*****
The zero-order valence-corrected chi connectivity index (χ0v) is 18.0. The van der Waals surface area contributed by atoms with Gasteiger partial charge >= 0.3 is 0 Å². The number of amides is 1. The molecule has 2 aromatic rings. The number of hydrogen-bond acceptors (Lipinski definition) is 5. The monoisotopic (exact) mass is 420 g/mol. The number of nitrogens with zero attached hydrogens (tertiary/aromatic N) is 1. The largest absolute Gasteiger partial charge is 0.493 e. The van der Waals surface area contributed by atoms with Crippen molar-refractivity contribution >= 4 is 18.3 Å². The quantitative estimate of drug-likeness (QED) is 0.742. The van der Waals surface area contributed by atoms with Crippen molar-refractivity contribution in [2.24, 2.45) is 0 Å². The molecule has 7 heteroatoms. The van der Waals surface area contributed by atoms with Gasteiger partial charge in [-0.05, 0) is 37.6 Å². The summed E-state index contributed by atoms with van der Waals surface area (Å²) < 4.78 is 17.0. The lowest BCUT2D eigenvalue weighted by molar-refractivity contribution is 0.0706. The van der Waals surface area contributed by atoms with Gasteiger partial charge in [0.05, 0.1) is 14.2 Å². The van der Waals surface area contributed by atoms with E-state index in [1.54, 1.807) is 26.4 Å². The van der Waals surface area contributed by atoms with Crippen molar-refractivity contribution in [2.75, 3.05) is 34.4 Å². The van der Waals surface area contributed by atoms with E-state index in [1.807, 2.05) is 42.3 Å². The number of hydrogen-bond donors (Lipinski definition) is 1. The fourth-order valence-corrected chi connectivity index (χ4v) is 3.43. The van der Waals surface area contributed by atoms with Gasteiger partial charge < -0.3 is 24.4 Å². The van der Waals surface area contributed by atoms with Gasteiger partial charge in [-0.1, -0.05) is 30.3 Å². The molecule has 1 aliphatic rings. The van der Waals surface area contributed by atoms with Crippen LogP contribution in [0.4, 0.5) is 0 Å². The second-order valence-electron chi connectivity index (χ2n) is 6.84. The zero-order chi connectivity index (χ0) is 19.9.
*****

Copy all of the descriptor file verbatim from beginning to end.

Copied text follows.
The zero-order valence-corrected chi connectivity index (χ0v) is 18.0. The van der Waals surface area contributed by atoms with Gasteiger partial charge >= 0.3 is 0 Å². The number of amides is 1. The molecule has 2 aromatic rings. The number of hydrogen-bond acceptors (Lipinski definition) is 5. The monoisotopic (exact) mass is 420 g/mol. The number of nitrogens with zero attached hydrogens (tertiary/aromatic N) is 1. The largest absolute Gasteiger partial charge is 0.493 e. The van der Waals surface area contributed by atoms with Crippen molar-refractivity contribution >= 4 is 18.3 Å². The quantitative estimate of drug-likeness (QED) is 0.742. The van der Waals surface area contributed by atoms with Crippen molar-refractivity contribution in [2.24, 2.45) is 0 Å². The molecule has 7 heteroatoms. The van der Waals surface area contributed by atoms with Gasteiger partial charge in [-0.05, 0) is 37.6 Å². The summed E-state index contributed by atoms with van der Waals surface area (Å²) < 4.78 is 17.0. The lowest BCUT2D eigenvalue weighted by molar-refractivity contribution is 0.0706. The van der Waals surface area contributed by atoms with Gasteiger partial charge in [0.05, 0.1) is 14.2 Å². The van der Waals surface area contributed by atoms with E-state index in [1.54, 1.807) is 26.4 Å². The van der Waals surface area contributed by atoms with Crippen molar-refractivity contribution in [2.75, 3.05) is 34.4 Å². The van der Waals surface area contributed by atoms with E-state index in [1.807, 2.05) is 42.3 Å². The number of hydrogen-bond donors (Lipinski definition) is 1. The fourth-order valence-corrected chi connectivity index (χ4v) is 3.43. The van der Waals surface area contributed by atoms with Gasteiger partial charge < -0.3 is 24.4 Å². The van der Waals surface area contributed by atoms with Gasteiger partial charge in [-0.1, -0.05) is 30.3 Å². The molecule has 1 aliphatic rings. The van der Waals surface area contributed by atoms with Crippen LogP contribution in [0.4, 0.5) is 0 Å². The second-order valence-electron chi connectivity index (χ2n) is 6.84. The zero-order chi connectivity index (χ0) is 19.9.